In the past, when dying patients were cared for at home, sips of broth to the limits of satiety offered by a family member fulfilled the moral obligation to feed and to care. Today, when 75% of anticipated deaths occur in institutions, the questions arises: Is invasive life-sustaining nourishment ethically mandated? The clinical queston facing physicians is not whether to offer food, but what course to take when a patient ingests too little to sustain life. The following case history raises two principal ethical issues: When does life-sustaining medical alimentation become elective? What is the justification of 'symbolic' feeding in the palliative care of dying patients?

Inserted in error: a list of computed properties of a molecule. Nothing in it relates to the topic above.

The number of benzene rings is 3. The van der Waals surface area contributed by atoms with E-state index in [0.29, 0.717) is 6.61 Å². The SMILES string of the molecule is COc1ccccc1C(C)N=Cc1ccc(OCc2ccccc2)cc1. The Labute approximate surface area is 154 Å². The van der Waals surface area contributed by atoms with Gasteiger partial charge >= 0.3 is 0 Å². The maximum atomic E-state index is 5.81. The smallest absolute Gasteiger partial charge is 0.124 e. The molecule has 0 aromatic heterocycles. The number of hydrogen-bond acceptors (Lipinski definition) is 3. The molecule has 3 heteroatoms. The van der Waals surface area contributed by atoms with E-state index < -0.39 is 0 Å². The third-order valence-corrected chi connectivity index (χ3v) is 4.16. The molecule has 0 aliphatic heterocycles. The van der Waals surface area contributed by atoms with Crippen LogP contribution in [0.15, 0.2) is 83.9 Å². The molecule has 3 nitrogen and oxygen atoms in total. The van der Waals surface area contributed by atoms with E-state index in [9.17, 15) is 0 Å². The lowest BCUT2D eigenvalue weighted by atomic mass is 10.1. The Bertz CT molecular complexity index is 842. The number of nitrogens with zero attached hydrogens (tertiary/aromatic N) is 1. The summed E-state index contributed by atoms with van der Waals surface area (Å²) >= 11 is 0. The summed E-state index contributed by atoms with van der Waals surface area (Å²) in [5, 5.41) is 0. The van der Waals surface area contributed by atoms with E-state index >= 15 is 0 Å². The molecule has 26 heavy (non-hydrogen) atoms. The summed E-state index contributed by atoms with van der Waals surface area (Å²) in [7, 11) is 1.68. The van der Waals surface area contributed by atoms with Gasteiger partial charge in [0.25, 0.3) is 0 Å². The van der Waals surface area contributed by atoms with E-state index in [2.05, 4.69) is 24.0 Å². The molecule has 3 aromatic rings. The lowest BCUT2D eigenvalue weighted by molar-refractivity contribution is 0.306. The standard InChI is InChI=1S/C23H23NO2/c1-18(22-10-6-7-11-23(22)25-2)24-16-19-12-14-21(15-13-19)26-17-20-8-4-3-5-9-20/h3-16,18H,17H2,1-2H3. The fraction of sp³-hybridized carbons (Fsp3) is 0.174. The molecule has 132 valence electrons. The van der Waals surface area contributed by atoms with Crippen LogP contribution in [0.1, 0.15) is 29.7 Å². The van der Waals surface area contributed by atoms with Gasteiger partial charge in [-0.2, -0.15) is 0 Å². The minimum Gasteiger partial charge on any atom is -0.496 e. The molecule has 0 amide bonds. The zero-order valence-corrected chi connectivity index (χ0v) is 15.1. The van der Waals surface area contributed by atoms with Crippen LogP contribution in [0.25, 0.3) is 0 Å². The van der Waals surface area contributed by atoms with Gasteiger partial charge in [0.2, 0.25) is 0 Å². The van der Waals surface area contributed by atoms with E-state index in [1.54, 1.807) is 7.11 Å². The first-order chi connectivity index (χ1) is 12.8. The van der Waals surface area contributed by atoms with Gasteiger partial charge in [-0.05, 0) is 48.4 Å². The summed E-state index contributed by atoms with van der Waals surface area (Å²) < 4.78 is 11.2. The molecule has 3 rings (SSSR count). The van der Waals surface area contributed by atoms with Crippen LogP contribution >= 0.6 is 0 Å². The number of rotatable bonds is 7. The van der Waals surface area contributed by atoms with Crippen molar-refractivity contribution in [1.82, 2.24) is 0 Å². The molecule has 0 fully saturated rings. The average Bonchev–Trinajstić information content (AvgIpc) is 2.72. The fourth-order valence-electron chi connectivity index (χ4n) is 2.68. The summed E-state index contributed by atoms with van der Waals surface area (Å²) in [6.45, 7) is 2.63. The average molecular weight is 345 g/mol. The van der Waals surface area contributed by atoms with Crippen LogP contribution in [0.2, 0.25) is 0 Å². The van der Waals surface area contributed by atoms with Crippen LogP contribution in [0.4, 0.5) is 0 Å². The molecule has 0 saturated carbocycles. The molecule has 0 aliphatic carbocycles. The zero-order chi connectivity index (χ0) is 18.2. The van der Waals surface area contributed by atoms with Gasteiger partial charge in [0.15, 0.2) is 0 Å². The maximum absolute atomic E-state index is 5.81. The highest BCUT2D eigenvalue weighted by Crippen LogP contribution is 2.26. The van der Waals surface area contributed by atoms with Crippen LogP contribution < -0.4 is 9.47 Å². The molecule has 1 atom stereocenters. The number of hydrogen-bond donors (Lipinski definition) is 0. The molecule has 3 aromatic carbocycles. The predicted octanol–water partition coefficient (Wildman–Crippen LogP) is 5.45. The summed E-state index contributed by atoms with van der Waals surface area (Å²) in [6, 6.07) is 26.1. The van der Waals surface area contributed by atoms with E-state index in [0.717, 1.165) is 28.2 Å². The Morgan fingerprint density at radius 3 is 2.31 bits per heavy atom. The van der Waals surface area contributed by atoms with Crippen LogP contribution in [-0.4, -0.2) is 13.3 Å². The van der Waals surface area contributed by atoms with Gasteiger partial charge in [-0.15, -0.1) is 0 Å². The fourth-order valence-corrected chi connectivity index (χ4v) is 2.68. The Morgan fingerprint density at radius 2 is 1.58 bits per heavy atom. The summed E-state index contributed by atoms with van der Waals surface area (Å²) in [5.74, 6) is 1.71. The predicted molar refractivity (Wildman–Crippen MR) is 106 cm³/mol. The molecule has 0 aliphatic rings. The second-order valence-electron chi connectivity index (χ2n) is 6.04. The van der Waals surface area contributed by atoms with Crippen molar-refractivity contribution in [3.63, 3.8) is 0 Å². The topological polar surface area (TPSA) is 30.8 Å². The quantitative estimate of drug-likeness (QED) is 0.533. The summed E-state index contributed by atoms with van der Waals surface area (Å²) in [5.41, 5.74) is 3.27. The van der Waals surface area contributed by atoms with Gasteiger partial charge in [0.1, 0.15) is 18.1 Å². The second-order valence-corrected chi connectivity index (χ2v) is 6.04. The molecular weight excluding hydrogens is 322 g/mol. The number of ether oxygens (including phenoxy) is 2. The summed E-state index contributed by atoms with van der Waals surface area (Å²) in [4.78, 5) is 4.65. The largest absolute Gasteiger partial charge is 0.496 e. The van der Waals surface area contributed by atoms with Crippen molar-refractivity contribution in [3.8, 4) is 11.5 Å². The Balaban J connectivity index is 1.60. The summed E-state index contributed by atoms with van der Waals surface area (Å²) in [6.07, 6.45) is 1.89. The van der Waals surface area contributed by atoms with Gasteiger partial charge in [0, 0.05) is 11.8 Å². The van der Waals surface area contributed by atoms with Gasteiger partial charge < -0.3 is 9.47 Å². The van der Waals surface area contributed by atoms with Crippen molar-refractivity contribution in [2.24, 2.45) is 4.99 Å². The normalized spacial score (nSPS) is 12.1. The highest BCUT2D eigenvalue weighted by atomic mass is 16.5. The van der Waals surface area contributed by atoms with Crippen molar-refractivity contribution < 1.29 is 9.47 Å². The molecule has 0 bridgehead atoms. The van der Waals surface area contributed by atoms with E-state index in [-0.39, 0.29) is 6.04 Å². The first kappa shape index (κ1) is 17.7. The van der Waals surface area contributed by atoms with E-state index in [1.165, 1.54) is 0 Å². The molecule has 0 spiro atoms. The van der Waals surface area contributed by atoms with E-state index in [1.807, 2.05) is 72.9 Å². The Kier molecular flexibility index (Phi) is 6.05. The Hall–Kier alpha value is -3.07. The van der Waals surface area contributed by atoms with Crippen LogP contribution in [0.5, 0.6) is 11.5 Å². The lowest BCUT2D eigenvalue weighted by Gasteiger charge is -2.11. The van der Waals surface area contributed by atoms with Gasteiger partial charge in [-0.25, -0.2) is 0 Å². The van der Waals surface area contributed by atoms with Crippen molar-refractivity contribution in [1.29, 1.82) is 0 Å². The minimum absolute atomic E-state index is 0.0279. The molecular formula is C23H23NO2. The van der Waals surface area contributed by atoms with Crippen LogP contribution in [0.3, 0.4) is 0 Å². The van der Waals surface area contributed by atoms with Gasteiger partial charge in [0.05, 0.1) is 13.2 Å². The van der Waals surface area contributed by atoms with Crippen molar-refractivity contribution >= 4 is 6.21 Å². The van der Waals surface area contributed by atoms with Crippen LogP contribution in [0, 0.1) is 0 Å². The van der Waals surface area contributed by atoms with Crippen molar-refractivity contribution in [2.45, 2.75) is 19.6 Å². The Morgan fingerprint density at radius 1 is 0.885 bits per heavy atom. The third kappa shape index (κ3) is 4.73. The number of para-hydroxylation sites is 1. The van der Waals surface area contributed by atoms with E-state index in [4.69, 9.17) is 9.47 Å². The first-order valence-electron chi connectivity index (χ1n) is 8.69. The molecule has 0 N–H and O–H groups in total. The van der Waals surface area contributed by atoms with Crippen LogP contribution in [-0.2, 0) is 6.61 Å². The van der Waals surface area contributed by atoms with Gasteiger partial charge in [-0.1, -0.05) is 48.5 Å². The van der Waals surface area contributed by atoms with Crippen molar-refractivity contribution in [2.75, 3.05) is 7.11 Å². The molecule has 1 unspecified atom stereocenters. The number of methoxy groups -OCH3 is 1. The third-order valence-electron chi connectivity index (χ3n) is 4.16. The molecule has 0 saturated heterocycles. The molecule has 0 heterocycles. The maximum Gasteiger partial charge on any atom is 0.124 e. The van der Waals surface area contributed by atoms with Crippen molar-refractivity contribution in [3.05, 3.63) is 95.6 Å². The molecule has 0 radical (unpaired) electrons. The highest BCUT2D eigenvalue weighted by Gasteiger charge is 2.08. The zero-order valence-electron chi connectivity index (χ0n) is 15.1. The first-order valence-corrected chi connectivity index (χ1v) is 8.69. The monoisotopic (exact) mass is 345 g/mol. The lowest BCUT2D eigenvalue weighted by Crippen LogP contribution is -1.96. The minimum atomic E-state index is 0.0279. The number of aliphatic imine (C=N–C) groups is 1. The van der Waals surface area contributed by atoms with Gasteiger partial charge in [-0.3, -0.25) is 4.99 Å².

|Original language||English (US)|
|Number of pages||9|
|State||Published - Dec 1 1985|